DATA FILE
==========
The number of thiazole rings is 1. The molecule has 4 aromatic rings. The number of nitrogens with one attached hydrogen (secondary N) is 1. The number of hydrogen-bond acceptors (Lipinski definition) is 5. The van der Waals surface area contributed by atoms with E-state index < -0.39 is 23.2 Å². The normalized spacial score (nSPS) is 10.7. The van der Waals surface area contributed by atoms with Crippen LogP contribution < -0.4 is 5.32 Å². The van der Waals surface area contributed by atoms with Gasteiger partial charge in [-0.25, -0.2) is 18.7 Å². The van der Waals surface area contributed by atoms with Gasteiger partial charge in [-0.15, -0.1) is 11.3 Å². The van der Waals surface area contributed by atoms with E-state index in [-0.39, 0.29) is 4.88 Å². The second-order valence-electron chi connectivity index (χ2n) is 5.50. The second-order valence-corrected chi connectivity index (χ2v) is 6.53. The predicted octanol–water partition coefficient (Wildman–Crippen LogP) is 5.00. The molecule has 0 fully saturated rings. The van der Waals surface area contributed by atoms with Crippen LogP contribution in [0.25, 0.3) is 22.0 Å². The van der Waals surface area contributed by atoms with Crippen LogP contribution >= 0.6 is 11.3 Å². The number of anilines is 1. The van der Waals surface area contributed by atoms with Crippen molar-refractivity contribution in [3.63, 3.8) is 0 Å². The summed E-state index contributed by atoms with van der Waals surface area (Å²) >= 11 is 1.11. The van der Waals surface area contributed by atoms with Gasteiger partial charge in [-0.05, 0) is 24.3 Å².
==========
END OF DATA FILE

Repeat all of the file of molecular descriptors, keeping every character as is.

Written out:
The number of thiazole rings is 1. The molecule has 4 aromatic rings. The number of nitrogens with one attached hydrogen (secondary N) is 1. The number of hydrogen-bond acceptors (Lipinski definition) is 5. The van der Waals surface area contributed by atoms with E-state index < -0.39 is 23.2 Å². The normalized spacial score (nSPS) is 10.7. The van der Waals surface area contributed by atoms with Crippen LogP contribution < -0.4 is 5.32 Å². The van der Waals surface area contributed by atoms with Gasteiger partial charge in [-0.25, -0.2) is 18.7 Å². The van der Waals surface area contributed by atoms with Gasteiger partial charge in [-0.15, -0.1) is 11.3 Å². The van der Waals surface area contributed by atoms with E-state index in [-0.39, 0.29) is 4.88 Å². The second-order valence-electron chi connectivity index (χ2n) is 5.50. The second-order valence-corrected chi connectivity index (χ2v) is 6.53. The predicted octanol–water partition coefficient (Wildman–Crippen LogP) is 5.00. The molecule has 0 fully saturated rings. The van der Waals surface area contributed by atoms with Crippen LogP contribution in [0.25, 0.3) is 22.0 Å². The van der Waals surface area contributed by atoms with Crippen LogP contribution >= 0.6 is 11.3 Å². The number of anilines is 1. The van der Waals surface area contributed by atoms with Crippen molar-refractivity contribution in [3.63, 3.8) is 0 Å². The summed E-state index contributed by atoms with van der Waals surface area (Å²) >= 11 is 1.11. The van der Waals surface area contributed by atoms with Gasteiger partial charge in [-0.05, 0) is 24.3 Å².